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Macroeconomics, Aging, and Growth

In: Handbook of the Economics of Population Aging

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Abstract

Inevitable population aging and slower population growth will affect the economies of all nations in ways influenced by cultural values, institutional arrangements, and economic incentives. One outcome will be a tendency toward increased capital intensity, higher wages, and lower returns on capital, a tendency partially offset when the elderly are supported by public or private transfers rather than assets, and when economies are open, in which case aging will lead to increased flows of capital and labor. Rising human capital investment per child accompanies the falling fertility that drives population aging, and partially offsets slower labor force growth. Research to date finds little effect on technological progress or labor productivity. National differences in labor supply at older ages, per capita consumption of the elderly relative to younger ages, strength of public pension and health care systems, and health and vitality of the elderly all condition the impact of population aging on the economy. Policy responses include increasing the size of the labor force, mainly by raising the retirement age; reducing benefits and/or raising taxes for public transfer programs for the elderly, with concern for deadweight loss and the fair distribution of costs across socioeconomic classes; investing more in children to increase the quality and productivity of the future labor force; and public programs that promote fertility by facilitating market work for women with children.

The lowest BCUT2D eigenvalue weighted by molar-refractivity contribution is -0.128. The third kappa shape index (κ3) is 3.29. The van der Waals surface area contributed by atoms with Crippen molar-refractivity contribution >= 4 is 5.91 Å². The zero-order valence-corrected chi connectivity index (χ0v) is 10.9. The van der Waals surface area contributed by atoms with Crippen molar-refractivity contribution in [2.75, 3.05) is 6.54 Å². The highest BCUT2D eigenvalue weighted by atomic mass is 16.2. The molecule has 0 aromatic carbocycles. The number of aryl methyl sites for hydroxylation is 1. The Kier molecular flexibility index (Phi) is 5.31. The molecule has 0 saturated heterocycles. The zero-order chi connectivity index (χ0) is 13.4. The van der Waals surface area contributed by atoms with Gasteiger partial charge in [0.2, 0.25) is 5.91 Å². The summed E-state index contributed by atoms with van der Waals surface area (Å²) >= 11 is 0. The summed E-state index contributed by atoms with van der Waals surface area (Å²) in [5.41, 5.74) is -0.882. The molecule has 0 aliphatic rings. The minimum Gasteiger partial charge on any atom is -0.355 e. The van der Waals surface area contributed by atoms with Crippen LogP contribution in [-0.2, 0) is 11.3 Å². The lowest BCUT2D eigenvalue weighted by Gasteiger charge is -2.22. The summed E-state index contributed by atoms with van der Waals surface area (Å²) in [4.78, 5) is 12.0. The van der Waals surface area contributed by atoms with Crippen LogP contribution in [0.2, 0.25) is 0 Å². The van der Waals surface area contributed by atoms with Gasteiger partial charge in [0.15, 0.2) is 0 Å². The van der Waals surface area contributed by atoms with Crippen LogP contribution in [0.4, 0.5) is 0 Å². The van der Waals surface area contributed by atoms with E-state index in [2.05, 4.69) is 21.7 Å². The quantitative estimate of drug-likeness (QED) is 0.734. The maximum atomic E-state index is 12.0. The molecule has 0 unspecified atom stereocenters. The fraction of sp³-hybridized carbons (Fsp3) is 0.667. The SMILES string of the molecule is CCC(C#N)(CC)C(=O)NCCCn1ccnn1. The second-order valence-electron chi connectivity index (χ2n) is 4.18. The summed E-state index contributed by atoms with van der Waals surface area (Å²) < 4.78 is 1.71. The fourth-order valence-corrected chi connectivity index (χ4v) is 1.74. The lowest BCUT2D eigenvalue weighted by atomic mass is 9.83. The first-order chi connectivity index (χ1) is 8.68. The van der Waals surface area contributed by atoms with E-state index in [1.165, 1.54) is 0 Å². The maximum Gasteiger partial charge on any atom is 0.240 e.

Suggested Citation

  • Lee, R., 2016. "Macroeconomics, Aging, and Growth," Handbook of the Economics of Population Aging, in: Piggott, John & Woodland, Alan (ed.), Handbook of the Economics of Population Aging, edition 1, volume 1, chapter 0, pages 59-118, Elsevier.
  • Handle: RePEc:eee:hapoch:v1_59
    DOI: 10.1016/bs.hespa.2016.05.002
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    18. Yeganeh Forouheshfar & Najat El Mekkaoui & Hippolyte d’Albis, 2020. "Demographics in MENA Countries: A Major Driver for Economic Growth," De Economist, Springer, vol. 168(2), pages 183-213, June.
    19. Zhang W.B., 2015. "Birth And Mortality Rates, Gender Division Of Labor, And Time Distribution In The Solow Growth Model," Revista Galega de Economía, University of Santiago de Compostela. Faculty of Economics and Business., vol. 24(1), pages 121-134.
    20. Thomas Ziesemer & Anne von Gässler, 2021. "Ageing, human capital and demographic dividends with endogenous growth, labour supply and foreign capital," Portuguese Economic Journal, Springer;Instituto Superior de Economia e Gestao, vol. 20(2), pages 129-160, May.

    More about this item

    Keywords

    Population aging; Macroeconomic; Demographic transition; Consequences; Human capital; Economic growth; Support ratio; Demand for wealth; Capital; J14; J11; J18; E20; E24; H51; H55;
    All these keywords.

    JEL classification:

    • E20 - Macroeconomics and Monetary Economics - - Consumption, Saving, Production, Employment, and Investment - - - General (includes Measurement and Data)
    • E24 - Macroeconomics and Monetary Economics - - Consumption, Saving, Production, Employment, and Investment - - - Employment; Unemployment; Wages; Intergenerational Income Distribution; Aggregate Human Capital; Aggregate Labor Productivity
    • H51 - Public Economics - - National Government Expenditures and Related Policies - - - Government Expenditures and Health
    • H55 - Public Economics - - National Government Expenditures and Related Policies - - - Social Security and Public Pensions
    • J11 - Labor and Demographic Economics - - Demographic Economics - - - Demographic Trends, Macroeconomic Effects, and Forecasts
    • J14 - Labor and Demographic Economics - - Demographic Economics - - - Economics of the Elderly; Economics of the Handicapped; Non-Labor Market Discrimination
    • J18 - Labor and Demographic Economics - - Demographic Economics - - - Public Policy

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